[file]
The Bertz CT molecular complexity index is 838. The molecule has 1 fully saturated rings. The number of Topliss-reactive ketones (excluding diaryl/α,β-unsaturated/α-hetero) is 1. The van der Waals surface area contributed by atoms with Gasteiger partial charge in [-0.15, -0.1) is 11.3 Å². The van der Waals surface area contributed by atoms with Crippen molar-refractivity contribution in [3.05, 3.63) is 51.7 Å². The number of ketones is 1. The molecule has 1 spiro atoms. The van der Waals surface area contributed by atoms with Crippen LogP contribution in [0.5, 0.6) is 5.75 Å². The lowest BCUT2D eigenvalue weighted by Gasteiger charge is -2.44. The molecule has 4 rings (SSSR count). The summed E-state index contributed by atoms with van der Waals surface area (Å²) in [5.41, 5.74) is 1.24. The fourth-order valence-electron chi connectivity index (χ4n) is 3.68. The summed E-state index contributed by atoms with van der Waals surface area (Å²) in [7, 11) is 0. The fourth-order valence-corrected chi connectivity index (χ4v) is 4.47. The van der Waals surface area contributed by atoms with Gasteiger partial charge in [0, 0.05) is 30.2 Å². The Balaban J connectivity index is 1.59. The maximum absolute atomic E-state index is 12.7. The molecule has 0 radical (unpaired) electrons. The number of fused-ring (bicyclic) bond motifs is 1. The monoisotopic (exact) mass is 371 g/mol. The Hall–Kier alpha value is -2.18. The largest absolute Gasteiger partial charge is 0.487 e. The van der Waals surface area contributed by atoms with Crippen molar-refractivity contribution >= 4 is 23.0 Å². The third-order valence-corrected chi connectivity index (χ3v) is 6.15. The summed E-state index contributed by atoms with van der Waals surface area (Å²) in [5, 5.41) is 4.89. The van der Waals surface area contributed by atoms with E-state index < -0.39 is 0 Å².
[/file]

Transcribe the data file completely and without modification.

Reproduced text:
The Bertz CT molecular complexity index is 838. The molecule has 1 fully saturated rings. The number of Topliss-reactive ketones (excluding diaryl/α,β-unsaturated/α-hetero) is 1. The van der Waals surface area contributed by atoms with Gasteiger partial charge in [-0.15, -0.1) is 11.3 Å². The van der Waals surface area contributed by atoms with Crippen molar-refractivity contribution in [3.05, 3.63) is 51.7 Å². The number of ketones is 1. The molecule has 1 spiro atoms. The van der Waals surface area contributed by atoms with Crippen LogP contribution in [0.5, 0.6) is 5.75 Å². The lowest BCUT2D eigenvalue weighted by Gasteiger charge is -2.44. The molecule has 4 rings (SSSR count). The summed E-state index contributed by atoms with van der Waals surface area (Å²) in [5.41, 5.74) is 1.24. The fourth-order valence-electron chi connectivity index (χ4n) is 3.68. The summed E-state index contributed by atoms with van der Waals surface area (Å²) in [7, 11) is 0. The fourth-order valence-corrected chi connectivity index (χ4v) is 4.47. The van der Waals surface area contributed by atoms with Gasteiger partial charge in [0, 0.05) is 30.2 Å². The Balaban J connectivity index is 1.59. The maximum absolute atomic E-state index is 12.7. The molecule has 0 radical (unpaired) electrons. The number of fused-ring (bicyclic) bond motifs is 1. The monoisotopic (exact) mass is 371 g/mol. The Hall–Kier alpha value is -2.18. The largest absolute Gasteiger partial charge is 0.487 e. The van der Waals surface area contributed by atoms with Crippen molar-refractivity contribution >= 4 is 23.0 Å². The third-order valence-corrected chi connectivity index (χ3v) is 6.15. The summed E-state index contributed by atoms with van der Waals surface area (Å²) in [5, 5.41) is 4.89. The van der Waals surface area contributed by atoms with E-state index < -0.39 is 0 Å².